Staff training is something that will happen at every company, whether it’s a simple process of showing a new employee the ropes for their specific job role, or a structured training programme to aid employee progression.
No matter what form your staff training takes, it will usually give you a chance to communicate thoughts and ideas directly with your people, which provides an excellent opportunity to strengthen your employer brand.
The main objective for staff training will always be to educate, but you may find that these six suggestions can support your employer brand strategy at the same time.
6 ways staff training can improve your employer brand
Induction phase for staff training
The induction is one of the best times to demonstrate your employer brand promise and showcase who you are to new employees. While new recruits will of course have interacted with your brand during the application process, the induction and initial on-boarding programme will be the true point that employees will form their first impressions of you as an employer.
Inductions run the risk of being mostly mundane mandatory form filling exercises, and whilst it’s important to ensure you go through things like health and safety with a new employee, do you really want a new employee’s first day takeaways to be mostly filling out forms and listening to corporate jargon in a lonely meeting room? If you can find a way to streamline the process part of the induction (either by sending the boring forms to be completed before they start or through better digital tools) then it will leave you more time to introduce new employees to the team, show them your culture and start their employment with you on a high!
Make people feel supported
Training sessions give you an excellent opportunity to show your employees that you are there to support them, because you are quite literally giving up your time to help educate them on different processes / systems / subjects! However you structure your staff training, use this as an opportunity to communicate your openness for offering help and advice to employees when needed.
Quite often companies without an open and collaborative environment will fall victim of employees feeling nervous to ask for help, which does nothing for employee well-being or your overall brand! We all want to feel happy in work, so showing all employees they have the support needed through formal staff training or ad-hoc advice will impact positively on your employer brand.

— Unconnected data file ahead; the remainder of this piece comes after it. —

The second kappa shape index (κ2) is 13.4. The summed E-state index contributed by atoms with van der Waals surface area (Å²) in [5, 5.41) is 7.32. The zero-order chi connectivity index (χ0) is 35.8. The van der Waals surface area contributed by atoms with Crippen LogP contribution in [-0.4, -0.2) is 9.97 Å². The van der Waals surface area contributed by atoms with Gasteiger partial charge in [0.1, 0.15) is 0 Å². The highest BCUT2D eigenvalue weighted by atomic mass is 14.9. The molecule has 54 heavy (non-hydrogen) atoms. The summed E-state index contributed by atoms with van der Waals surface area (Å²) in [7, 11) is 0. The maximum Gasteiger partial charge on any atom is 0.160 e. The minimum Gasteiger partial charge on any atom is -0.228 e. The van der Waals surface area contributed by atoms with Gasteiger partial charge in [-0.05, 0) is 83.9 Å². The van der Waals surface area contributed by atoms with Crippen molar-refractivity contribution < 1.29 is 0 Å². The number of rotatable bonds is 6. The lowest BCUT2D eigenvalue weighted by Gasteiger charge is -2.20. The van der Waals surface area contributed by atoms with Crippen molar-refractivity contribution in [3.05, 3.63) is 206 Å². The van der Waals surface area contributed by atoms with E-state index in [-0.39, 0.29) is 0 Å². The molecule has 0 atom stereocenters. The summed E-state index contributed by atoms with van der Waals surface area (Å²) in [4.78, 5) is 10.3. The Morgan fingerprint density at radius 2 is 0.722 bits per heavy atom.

Show a commitment to career development
Just as employees like to feel supported in their role, it’s important to understand how you as a company can support an employee’s long-term career goals too. One of the biggest factors for employees in choosing to stay with a company (or deciding to make a career jump) is the level of career progression on offer, both in terms of available positions to progress into as well as development the company offers to that individual. By demonstrating that your organisation can offer a clear path to progression for your employees, it will help to both attract and retain talent.
If you support development and progression but don’t necessarily have a formal way of displaying this you should consider how you can make this clear for both employees and candidates. John Lewis is a great example of this with their Partnership scheme, describing it as “a climbing frame of experiences and opportunities where (John Lewis employees) can all learn new skills and capabilities”. Check out their training and development schemes for some inspiration.
Uphold your key values
Company values shouldn’t just be generic buzzwords painted in your office waiting area, they should be fundamental beliefs that you live and breathe every single day as an organisation.
You will often find that senior leaders and company directors “live to the company values”, whereas this isn’t always the case for newer employees who aren’t as deeply embedded in the history of the company. To rectify this and ensure that everyone understands and embodies the company values you can introduce them as part of your training sessions. Introduce them to your new employees during induction, and use future training sessions as a chance to remind your people of what these are too.
We heard an interesting talk around vision and values from Caspar Craven at the 2019 Members Only Retreat, who championed the use of simple and realistic values for organisational (and family!) success. Check out his blog if you would like to explore more information around vision and values!
Make it fun
Fun and enjoyable experiences in the workplace will always have a positive impact on your employer brand, so if you can somehow find a way to make your staff training more fun you will be headed in the right direction!
You might choose to turn a standard test at the end of a training schedule into a fun game-show style quiz with incentives or prizes on offer for the winner! You can even look at ways to move your staff training away from the ordinary, such as attending an overseas conference where employees can enjoy a combination of social activities as well as learning.
Whatever you choose to do, try and introduce a little fun and you will likely see more success with both the way your employees embrace training and for your overall employer brand.
Listen to your people
Any time you conduct staff training you should be obtaining feedback from your employees to ensure what you are doing is working. Create a short questionnaire to gather data on how enjoyable the training was, how effective it was, and most importantly what could be done differently to make this better. The information you can gleam from listening to your people is invaluable, so always end every training programme with a feedback stage!